Bill Proposes Reforms to Student Visa Application Process to Stop China’s IP Theft

Bill Proposes Reforms to Student Visa Application Process to Stop China’s IP Theft
Rep. Greg Steube (R-Fla.) questions witnesses during a House Judiciary Committee hearing on Capitol Hill in Washington, on Dec. 4, 2019. (Saul Loeb/POOL/AFP via Getty Images)
Frank Fang

Rep. Greg Steube (R-Fla.) has introduced a bill to reform the student visa application process, with the aim of preventing it from being exploited by the Chinese Communist Party (CCP).

Named the CCP Visa Disclosure Act of 2020, the bill would require aliens seeking either a student visa or non-immigrant visa to declare on their applications whether they have received funds from either the Chinese regime, the CCP, or any entity owned or controlled by either of the two.
For people applying for either the F (for studying at academic institution) or M (for studying at a vocational or nonacademic institution), the bill mandates that the Secretary of Homeland Security update the Form I-120 so that applicants disclose whether they have received or planned to receive Chinese funds, and if so, the amount and a description of the entity providing the money.
The three new disclosure questions will also be added to the Form DS-2019, which is a document that aliens need to fill out to obtain J visas, commonly used by foreigners coming to the United States for academic and cultural exchanges.

Aliens having received an F, M, or J visa would be required to disclose new Chinese funds within 90 days after the date that they receive the money.

Failure to report Chinese funds means that aliens are “subject to revocation of any visa or other entry documentation,” according to the bill text.

“The #CCP has a proven track record of manipulating the United States’ student visa system to spy on Americans and steal our intellectual property,” Steube wrote on his Twitter account on Nov. 18 while announcing his new bill.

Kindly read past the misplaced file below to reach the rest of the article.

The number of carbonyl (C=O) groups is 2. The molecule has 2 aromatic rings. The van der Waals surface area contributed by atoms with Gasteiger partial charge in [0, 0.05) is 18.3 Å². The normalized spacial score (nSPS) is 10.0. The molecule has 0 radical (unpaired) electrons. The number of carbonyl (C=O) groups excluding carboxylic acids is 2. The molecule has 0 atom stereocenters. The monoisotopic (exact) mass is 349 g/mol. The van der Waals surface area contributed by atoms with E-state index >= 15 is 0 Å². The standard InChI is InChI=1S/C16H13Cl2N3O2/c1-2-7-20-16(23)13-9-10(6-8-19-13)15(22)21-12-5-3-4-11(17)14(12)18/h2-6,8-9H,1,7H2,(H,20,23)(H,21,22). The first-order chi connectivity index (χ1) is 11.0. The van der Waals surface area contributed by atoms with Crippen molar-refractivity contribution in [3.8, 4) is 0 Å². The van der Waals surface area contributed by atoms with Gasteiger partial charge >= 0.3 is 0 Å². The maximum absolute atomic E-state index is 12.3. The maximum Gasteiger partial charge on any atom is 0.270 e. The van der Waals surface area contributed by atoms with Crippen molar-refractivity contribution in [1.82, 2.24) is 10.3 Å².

In a statement from his office, Steube said the bill would counter the CCP’s “dire threat to our intellectual property, personal information, and national security.”
In recent years, U.S. authorities have prosecuted cases of Chinese nationals working at U.S. universities who have stolen technology beneficial to the Chinese regime.
And this year, the Department of Justice and the Federal Bureau of Investigation (FBI) exposed six people who came from China to study in the United States, after hiding their affiliations with China’s military, the People’s Liberation Army, on their visa applications.
In one of the cases, Ye Yanqing, a PLA lieutenant, was charged with visa fraud for failing to disclose her military background on her visa application in January, prosecutors alleged. Ye obtained a J-1 nonimmigrant visa to be an exchange student at Boston University from October 2017 to April 2019.

According to court documents, her research and studies in the United States were funded by the Chinese Scholarship Council, a scholarship fund established by China’s Ministry of Education for students to study abroad.

During her exchange program, Ye was “tasked with numerous assignments”  from the Chinese military, including sending U.S. documents and information to China, according to prosecutors.

In August, amid heightened scrutiny over visa issuances for Chinese researchers, the University of North Texas (UNT) issued a statement asking 15 visiting scholars who received funding from the Chinese Scholarship Council to return home.